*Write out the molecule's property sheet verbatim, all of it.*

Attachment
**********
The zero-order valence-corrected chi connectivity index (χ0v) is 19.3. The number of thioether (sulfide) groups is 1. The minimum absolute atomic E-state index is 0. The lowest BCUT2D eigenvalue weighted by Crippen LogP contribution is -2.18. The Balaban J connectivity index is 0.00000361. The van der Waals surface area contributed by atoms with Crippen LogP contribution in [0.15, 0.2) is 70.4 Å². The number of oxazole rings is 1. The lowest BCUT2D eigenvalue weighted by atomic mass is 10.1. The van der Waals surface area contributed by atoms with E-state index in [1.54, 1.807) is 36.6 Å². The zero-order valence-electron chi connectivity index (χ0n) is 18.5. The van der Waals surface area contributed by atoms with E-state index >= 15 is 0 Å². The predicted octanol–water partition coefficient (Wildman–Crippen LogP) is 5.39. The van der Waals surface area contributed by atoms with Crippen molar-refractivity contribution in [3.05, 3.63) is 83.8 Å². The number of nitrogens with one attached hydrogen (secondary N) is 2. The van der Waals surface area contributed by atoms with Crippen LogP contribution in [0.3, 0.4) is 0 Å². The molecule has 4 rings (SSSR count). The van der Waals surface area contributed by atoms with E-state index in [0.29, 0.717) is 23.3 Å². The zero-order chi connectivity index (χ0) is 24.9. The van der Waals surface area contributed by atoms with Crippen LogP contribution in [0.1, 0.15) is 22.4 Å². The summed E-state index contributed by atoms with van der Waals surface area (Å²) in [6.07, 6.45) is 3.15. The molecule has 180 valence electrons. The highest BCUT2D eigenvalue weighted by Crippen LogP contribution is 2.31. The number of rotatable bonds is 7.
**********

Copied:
The zero-order valence-corrected chi connectivity index (χ0v) is 19.3. The number of thioether (sulfide) groups is 1. The minimum absolute atomic E-state index is 0. The lowest BCUT2D eigenvalue weighted by Crippen LogP contribution is -2.18. The Balaban J connectivity index is 0.00000361. The van der Waals surface area contributed by atoms with Crippen LogP contribution in [0.15, 0.2) is 70.4 Å². The number of oxazole rings is 1. The lowest BCUT2D eigenvalue weighted by atomic mass is 10.1. The van der Waals surface area contributed by atoms with E-state index in [1.54, 1.807) is 36.6 Å². The zero-order valence-electron chi connectivity index (χ0n) is 18.5. The van der Waals surface area contributed by atoms with E-state index >= 15 is 0 Å². The predicted octanol–water partition coefficient (Wildman–Crippen LogP) is 5.39. The van der Waals surface area contributed by atoms with Crippen molar-refractivity contribution in [3.05, 3.63) is 83.8 Å². The number of nitrogens with one attached hydrogen (secondary N) is 2. The van der Waals surface area contributed by atoms with Crippen LogP contribution in [0.3, 0.4) is 0 Å². The molecule has 4 rings (SSSR count). The van der Waals surface area contributed by atoms with E-state index in [0.29, 0.717) is 23.3 Å². The zero-order chi connectivity index (χ0) is 24.9. The van der Waals surface area contributed by atoms with Crippen LogP contribution in [0.1, 0.15) is 22.4 Å². The summed E-state index contributed by atoms with van der Waals surface area (Å²) in [6.07, 6.45) is 3.15. The molecule has 180 valence electrons. The highest BCUT2D eigenvalue weighted by Crippen LogP contribution is 2.31. The number of rotatable bonds is 7.